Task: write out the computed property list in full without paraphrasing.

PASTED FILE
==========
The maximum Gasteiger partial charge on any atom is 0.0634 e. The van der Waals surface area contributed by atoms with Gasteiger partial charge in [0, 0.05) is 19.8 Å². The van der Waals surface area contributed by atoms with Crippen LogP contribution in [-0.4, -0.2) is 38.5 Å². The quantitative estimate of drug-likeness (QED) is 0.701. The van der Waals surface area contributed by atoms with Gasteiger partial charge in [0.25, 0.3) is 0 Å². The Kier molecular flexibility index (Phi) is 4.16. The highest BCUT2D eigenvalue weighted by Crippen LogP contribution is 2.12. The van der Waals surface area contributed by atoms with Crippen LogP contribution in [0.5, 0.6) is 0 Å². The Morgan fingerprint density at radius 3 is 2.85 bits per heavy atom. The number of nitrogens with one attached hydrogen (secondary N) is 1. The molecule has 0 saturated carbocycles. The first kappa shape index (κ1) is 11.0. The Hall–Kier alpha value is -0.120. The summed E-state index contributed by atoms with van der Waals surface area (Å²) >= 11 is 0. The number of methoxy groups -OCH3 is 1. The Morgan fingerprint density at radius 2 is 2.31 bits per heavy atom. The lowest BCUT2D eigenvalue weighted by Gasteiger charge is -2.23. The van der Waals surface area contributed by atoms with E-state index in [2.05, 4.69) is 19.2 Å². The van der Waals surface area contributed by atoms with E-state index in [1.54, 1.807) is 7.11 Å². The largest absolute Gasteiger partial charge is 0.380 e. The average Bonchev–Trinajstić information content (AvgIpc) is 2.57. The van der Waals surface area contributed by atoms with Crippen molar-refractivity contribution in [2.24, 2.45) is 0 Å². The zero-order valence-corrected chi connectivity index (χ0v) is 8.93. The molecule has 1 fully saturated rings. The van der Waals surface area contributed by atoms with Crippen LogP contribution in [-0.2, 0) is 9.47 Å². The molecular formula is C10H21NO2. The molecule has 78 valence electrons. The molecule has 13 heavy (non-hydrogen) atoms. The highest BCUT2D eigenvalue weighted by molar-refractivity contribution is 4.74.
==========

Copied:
The maximum Gasteiger partial charge on any atom is 0.0634 e. The van der Waals surface area contributed by atoms with Gasteiger partial charge in [0, 0.05) is 19.8 Å². The van der Waals surface area contributed by atoms with Crippen LogP contribution in [-0.4, -0.2) is 38.5 Å². The quantitative estimate of drug-likeness (QED) is 0.701. The van der Waals surface area contributed by atoms with Gasteiger partial charge in [0.25, 0.3) is 0 Å². The Kier molecular flexibility index (Phi) is 4.16. The highest BCUT2D eigenvalue weighted by Crippen LogP contribution is 2.12. The van der Waals surface area contributed by atoms with Crippen LogP contribution in [0.5, 0.6) is 0 Å². The Morgan fingerprint density at radius 3 is 2.85 bits per heavy atom. The number of nitrogens with one attached hydrogen (secondary N) is 1. The molecule has 0 saturated carbocycles. The first kappa shape index (κ1) is 11.0. The Hall–Kier alpha value is -0.120. The summed E-state index contributed by atoms with van der Waals surface area (Å²) >= 11 is 0. The number of methoxy groups -OCH3 is 1. The Morgan fingerprint density at radius 2 is 2.31 bits per heavy atom. The lowest BCUT2D eigenvalue weighted by Gasteiger charge is -2.23. The van der Waals surface area contributed by atoms with E-state index in [2.05, 4.69) is 19.2 Å². The van der Waals surface area contributed by atoms with E-state index in [1.54, 1.807) is 7.11 Å². The largest absolute Gasteiger partial charge is 0.380 e. The average Bonchev–Trinajstić information content (AvgIpc) is 2.57. The van der Waals surface area contributed by atoms with Crippen molar-refractivity contribution in [2.24, 2.45) is 0 Å². The zero-order valence-corrected chi connectivity index (χ0v) is 8.93. The molecule has 1 fully saturated rings. The van der Waals surface area contributed by atoms with Crippen LogP contribution in [-0.2, 0) is 9.47 Å². The molecular formula is C10H21NO2. The molecule has 78 valence electrons. The molecule has 13 heavy (non-hydrogen) atoms. The highest BCUT2D eigenvalue weighted by molar-refractivity contribution is 4.74.